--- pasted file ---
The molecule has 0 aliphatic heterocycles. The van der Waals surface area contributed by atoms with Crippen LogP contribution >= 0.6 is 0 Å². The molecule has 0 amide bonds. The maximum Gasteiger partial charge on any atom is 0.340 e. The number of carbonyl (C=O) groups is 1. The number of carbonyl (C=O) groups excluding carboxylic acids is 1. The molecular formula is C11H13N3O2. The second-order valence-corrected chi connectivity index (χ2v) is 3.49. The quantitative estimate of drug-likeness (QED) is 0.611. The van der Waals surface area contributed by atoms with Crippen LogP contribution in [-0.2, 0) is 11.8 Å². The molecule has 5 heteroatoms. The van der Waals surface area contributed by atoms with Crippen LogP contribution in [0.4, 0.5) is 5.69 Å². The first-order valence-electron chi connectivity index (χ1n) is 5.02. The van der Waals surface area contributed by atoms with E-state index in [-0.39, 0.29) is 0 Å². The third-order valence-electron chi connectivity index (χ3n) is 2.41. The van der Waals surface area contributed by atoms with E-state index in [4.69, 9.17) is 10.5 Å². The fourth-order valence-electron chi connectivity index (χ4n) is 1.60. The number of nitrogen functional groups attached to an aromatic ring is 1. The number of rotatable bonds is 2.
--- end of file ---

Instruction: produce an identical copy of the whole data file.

The molecule has 0 aliphatic heterocycles. The van der Waals surface area contributed by atoms with Crippen LogP contribution >= 0.6 is 0 Å². The molecule has 0 amide bonds. The maximum Gasteiger partial charge on any atom is 0.340 e. The number of carbonyl (C=O) groups is 1. The number of carbonyl (C=O) groups excluding carboxylic acids is 1. The molecular formula is C11H13N3O2. The second-order valence-corrected chi connectivity index (χ2v) is 3.49. The quantitative estimate of drug-likeness (QED) is 0.611. The van der Waals surface area contributed by atoms with Crippen LogP contribution in [-0.2, 0) is 11.8 Å². The molecule has 5 heteroatoms. The van der Waals surface area contributed by atoms with Crippen LogP contribution in [0.4, 0.5) is 5.69 Å². The first-order valence-electron chi connectivity index (χ1n) is 5.02. The van der Waals surface area contributed by atoms with E-state index in [-0.39, 0.29) is 0 Å². The third-order valence-electron chi connectivity index (χ3n) is 2.41. The van der Waals surface area contributed by atoms with E-state index in [4.69, 9.17) is 10.5 Å². The fourth-order valence-electron chi connectivity index (χ4n) is 1.60. The number of nitrogen functional groups attached to an aromatic ring is 1. The number of rotatable bonds is 2.